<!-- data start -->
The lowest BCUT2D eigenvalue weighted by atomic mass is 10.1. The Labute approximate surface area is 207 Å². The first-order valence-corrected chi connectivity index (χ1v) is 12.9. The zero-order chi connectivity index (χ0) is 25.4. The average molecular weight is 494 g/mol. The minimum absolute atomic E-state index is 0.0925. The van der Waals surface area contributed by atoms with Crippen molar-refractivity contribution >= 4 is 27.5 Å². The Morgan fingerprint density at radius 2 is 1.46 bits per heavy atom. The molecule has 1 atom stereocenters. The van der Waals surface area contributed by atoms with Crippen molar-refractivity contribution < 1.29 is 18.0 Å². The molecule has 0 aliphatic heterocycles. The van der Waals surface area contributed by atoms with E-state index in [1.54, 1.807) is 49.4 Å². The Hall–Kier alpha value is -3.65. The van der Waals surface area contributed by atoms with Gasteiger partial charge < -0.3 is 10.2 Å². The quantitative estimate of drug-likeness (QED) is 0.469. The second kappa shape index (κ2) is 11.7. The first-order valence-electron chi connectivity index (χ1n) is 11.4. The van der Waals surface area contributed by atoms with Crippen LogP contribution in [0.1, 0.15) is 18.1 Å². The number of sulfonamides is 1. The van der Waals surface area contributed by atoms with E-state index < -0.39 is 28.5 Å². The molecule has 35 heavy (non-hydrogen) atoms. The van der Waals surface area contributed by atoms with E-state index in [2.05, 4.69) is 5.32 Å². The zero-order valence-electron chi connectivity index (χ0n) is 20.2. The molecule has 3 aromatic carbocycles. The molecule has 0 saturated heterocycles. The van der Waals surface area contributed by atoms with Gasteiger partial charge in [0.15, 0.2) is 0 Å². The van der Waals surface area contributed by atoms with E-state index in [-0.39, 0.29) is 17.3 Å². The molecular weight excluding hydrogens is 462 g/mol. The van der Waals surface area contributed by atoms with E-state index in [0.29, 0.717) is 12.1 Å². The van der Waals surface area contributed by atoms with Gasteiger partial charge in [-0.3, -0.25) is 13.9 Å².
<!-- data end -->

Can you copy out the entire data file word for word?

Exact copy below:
The lowest BCUT2D eigenvalue weighted by atomic mass is 10.1. The Labute approximate surface area is 207 Å². The first-order valence-corrected chi connectivity index (χ1v) is 12.9. The zero-order chi connectivity index (χ0) is 25.4. The average molecular weight is 494 g/mol. The minimum absolute atomic E-state index is 0.0925. The van der Waals surface area contributed by atoms with Crippen molar-refractivity contribution >= 4 is 27.5 Å². The Morgan fingerprint density at radius 2 is 1.46 bits per heavy atom. The molecule has 1 atom stereocenters. The van der Waals surface area contributed by atoms with Crippen molar-refractivity contribution < 1.29 is 18.0 Å². The molecule has 0 aliphatic heterocycles. The van der Waals surface area contributed by atoms with E-state index in [1.54, 1.807) is 49.4 Å². The Hall–Kier alpha value is -3.65. The van der Waals surface area contributed by atoms with Gasteiger partial charge < -0.3 is 10.2 Å². The quantitative estimate of drug-likeness (QED) is 0.469. The second kappa shape index (κ2) is 11.7. The first-order valence-electron chi connectivity index (χ1n) is 11.4. The van der Waals surface area contributed by atoms with Crippen LogP contribution in [0.1, 0.15) is 18.1 Å². The number of sulfonamides is 1. The van der Waals surface area contributed by atoms with E-state index < -0.39 is 28.5 Å². The molecule has 35 heavy (non-hydrogen) atoms. The van der Waals surface area contributed by atoms with E-state index in [2.05, 4.69) is 5.32 Å². The zero-order valence-electron chi connectivity index (χ0n) is 20.2. The molecule has 3 aromatic carbocycles. The molecule has 0 saturated heterocycles. The van der Waals surface area contributed by atoms with Gasteiger partial charge in [0.15, 0.2) is 0 Å². The van der Waals surface area contributed by atoms with E-state index in [-0.39, 0.29) is 17.3 Å². The molecular weight excluding hydrogens is 462 g/mol. The van der Waals surface area contributed by atoms with E-state index in [0.29, 0.717) is 12.1 Å². The van der Waals surface area contributed by atoms with Gasteiger partial charge in [-0.3, -0.25) is 13.9 Å².